Micael Rooney, June McCormack & Music Generation Laois Harp Ensemble Japan Tour 2022


Michael Rooney, June McCormack & Music Generation Laois Harp Ensemble Japan Tour
The Irish master harpist Michael Rooney, the Irish flutist June McCormack and the Music Generation Laois Harp Ensemble will make their debut performance in Osaka, Nagoya and Yokohama in Japan. These concerts will be a feast of traditional Irish music, performed on Ireland’s national instrument, the Harp.
Michael Rooney is a prolific composer and is widely regarded as one of the foremost players of the traditional Irish harp. Music Generation is Ireland’s National Music Education Programme that transforms the lives of children and young people through access to high quality performance music education in their locality. The Music Generation Laois Harp Ensemble is directed by Siobhan Buckley and features 8 brilliant young harpers.
These concerts will feature a new suite of music composed by Michael for The Music Generation Laois Harp Ensemble entitled ‘The Spirit of Laois Suite’. In addition, the Irish musicians will collaborate with a Japanese student harp ensemble in Nagoya. They will also feature a collaboration with Japanese traditional musicians playing instruments such as the shakuhachi and koto in Tokyo. We are delighted to promote the international cultural relationship between Japanese and Irish young people through music.


Music Generation is Ireland’s National Music Education Programme that transforms the lives of children and young people through access to high quality performance music education in their locality.
Initiated by Music Network, Music Generation is co-funded by U2, The Ireland Funds, the Department of Education and Skills and Local Music Education Partnerships. Through partnership, they create rich and diverse ways for participants to engage in vocal and instrumental tuition delivered by skilled professional musicians, across all musical genres and styles.
Music Generation is now established in 11 areas of Ireland and is currently expanding into a further 9 areas by 2021.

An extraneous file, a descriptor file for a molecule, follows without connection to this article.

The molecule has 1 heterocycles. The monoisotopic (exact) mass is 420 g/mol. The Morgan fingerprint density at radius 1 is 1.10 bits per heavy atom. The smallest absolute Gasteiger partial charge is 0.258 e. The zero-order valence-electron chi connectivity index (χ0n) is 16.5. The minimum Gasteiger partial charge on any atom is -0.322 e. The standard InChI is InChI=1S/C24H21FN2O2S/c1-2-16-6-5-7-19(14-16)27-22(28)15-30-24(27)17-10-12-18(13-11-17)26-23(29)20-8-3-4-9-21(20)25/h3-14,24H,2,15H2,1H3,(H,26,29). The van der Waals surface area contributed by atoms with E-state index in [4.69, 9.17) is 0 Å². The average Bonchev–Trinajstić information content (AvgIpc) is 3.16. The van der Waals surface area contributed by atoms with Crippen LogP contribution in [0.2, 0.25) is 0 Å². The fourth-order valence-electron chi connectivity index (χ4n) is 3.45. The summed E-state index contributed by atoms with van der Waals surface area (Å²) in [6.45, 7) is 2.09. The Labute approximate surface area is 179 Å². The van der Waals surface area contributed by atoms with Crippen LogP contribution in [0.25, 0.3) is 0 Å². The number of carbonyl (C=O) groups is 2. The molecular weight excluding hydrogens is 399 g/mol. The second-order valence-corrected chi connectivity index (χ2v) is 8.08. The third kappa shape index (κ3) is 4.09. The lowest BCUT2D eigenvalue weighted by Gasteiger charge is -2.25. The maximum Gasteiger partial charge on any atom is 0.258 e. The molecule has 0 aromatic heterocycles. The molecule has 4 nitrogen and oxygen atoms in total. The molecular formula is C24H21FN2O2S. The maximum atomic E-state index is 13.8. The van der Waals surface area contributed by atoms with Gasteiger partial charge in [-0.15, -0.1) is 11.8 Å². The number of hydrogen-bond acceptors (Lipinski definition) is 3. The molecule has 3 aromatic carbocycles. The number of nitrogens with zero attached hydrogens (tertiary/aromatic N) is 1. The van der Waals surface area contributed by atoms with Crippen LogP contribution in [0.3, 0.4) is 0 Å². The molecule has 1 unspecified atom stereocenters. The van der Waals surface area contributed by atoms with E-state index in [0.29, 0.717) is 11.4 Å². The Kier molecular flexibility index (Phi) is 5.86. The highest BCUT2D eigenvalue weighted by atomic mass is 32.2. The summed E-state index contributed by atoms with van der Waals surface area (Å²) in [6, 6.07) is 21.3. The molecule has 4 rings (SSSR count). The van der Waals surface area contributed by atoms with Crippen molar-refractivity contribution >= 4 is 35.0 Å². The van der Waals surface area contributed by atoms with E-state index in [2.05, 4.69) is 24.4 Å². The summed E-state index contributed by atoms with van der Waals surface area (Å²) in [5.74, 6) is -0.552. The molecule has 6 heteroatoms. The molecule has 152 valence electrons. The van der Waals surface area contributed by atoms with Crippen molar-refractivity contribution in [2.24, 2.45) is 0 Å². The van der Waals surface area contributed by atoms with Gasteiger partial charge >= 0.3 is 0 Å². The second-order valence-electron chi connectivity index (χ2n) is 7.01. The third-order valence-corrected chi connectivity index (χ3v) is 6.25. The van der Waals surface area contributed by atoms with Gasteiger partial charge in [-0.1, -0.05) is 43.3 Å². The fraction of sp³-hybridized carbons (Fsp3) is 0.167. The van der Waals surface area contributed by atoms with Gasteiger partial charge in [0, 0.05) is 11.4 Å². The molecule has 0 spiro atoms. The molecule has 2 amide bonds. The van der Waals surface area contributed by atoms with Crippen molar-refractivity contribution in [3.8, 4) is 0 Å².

Their aim is to provide access to music education to every young person in Ireland.

U2 Bono
“..everyone, whatever their background, gets access to music tuition. That’s the idea.” 


Irish traditional music began as an oral tradition, passed on from generation to generation by listening, learning by ear and without formally writing the tunes on paper. This is a practice that is still encouraged today and students of traditional music are encouraged to pick up tunes they hear from others or to learn as they listen.

The traditional music played by the Irish came to the country with the Celts 2,000 years ago. The Celts were influenced by music of the East and it’s believed that the traditional Irish harp may in fact have originated in Egypt.

All-Ireland Fleadh Cheoil, which is the biggest Irish traditional music festival in the world, is held every year. More than 0.4 million people visit there every year. Irish traditional music is transmitted all over the world and keeps fascinating many people.

  • Instruments used in Irish traditional music

It is identical to the violin however it is played differently in styles and tones.

Irish flute

It is wooden flute and produces a pure, mellow sound.

Tin whistle

It is a simple six-holed, wood-wind instrument. It has a range of two octaves. The history dates back to the 12th century.

Irish harp

It is also called Celtic harp. It is a small wooden harp. Although traditionally, metal strings were used, now nylon and gut strings are used.

Uilleann Pipes

It is the Irish form of the bagpipes. The name means “pipes of the elbow” in Irish-language (Gaelic). It emerged in the first half of the 18th century in Ireland.


It is an Irish framed drum and ranges from 25 to 65cm in diameter. It is made from goats-skins, tacked to one side. 

*Other than the above, also common are the accordion or concertina, guitar, banjo, and bouzouki (a large mandolin) in Irish traditional music.

  • Tune styles in Irish traditional music
  • Single jig (12/8 time)
  • Double jig (6/8 time)
  • Reel (4/4 time)
  • Hornpipe (swing 4/4 time)
  • Slip jig (9/8 time)
  • Polkas (2/4 time)
  • Mazurkas or Waltzes (3/4 time)



Special guests
Riko Matsuoka (Celtic harp)

Born and raised in Japan, Riko immersed herself in Celtic harp from a young age. 
She recently graduated from the Royal Conservatoire of Scotland with an MMus in Scottish Music.